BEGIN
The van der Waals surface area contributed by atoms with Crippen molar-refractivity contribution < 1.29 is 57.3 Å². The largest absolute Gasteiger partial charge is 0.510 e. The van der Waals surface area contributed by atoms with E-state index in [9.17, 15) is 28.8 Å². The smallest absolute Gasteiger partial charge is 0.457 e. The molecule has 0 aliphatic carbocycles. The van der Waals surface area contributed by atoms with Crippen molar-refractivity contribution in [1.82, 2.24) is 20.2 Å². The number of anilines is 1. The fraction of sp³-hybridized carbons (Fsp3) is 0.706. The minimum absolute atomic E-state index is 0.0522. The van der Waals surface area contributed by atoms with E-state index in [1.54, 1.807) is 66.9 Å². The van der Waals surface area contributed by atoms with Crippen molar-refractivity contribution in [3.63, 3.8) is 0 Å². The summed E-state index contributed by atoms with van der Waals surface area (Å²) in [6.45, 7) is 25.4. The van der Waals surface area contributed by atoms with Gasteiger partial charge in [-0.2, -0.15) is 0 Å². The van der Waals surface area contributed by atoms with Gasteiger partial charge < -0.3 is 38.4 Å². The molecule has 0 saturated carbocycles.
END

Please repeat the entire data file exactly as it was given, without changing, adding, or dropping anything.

The van der Waals surface area contributed by atoms with Crippen molar-refractivity contribution < 1.29 is 57.3 Å². The largest absolute Gasteiger partial charge is 0.510 e. The van der Waals surface area contributed by atoms with E-state index in [9.17, 15) is 28.8 Å². The smallest absolute Gasteiger partial charge is 0.457 e. The molecule has 0 aliphatic carbocycles. The van der Waals surface area contributed by atoms with Crippen molar-refractivity contribution in [1.82, 2.24) is 20.2 Å². The number of anilines is 1. The fraction of sp³-hybridized carbons (Fsp3) is 0.706. The minimum absolute atomic E-state index is 0.0522. The van der Waals surface area contributed by atoms with E-state index in [1.54, 1.807) is 66.9 Å². The van der Waals surface area contributed by atoms with Crippen molar-refractivity contribution in [3.63, 3.8) is 0 Å². The summed E-state index contributed by atoms with van der Waals surface area (Å²) in [6.45, 7) is 25.4. The van der Waals surface area contributed by atoms with Gasteiger partial charge in [-0.2, -0.15) is 0 Å². The van der Waals surface area contributed by atoms with Gasteiger partial charge < -0.3 is 38.4 Å². The molecule has 0 saturated carbocycles.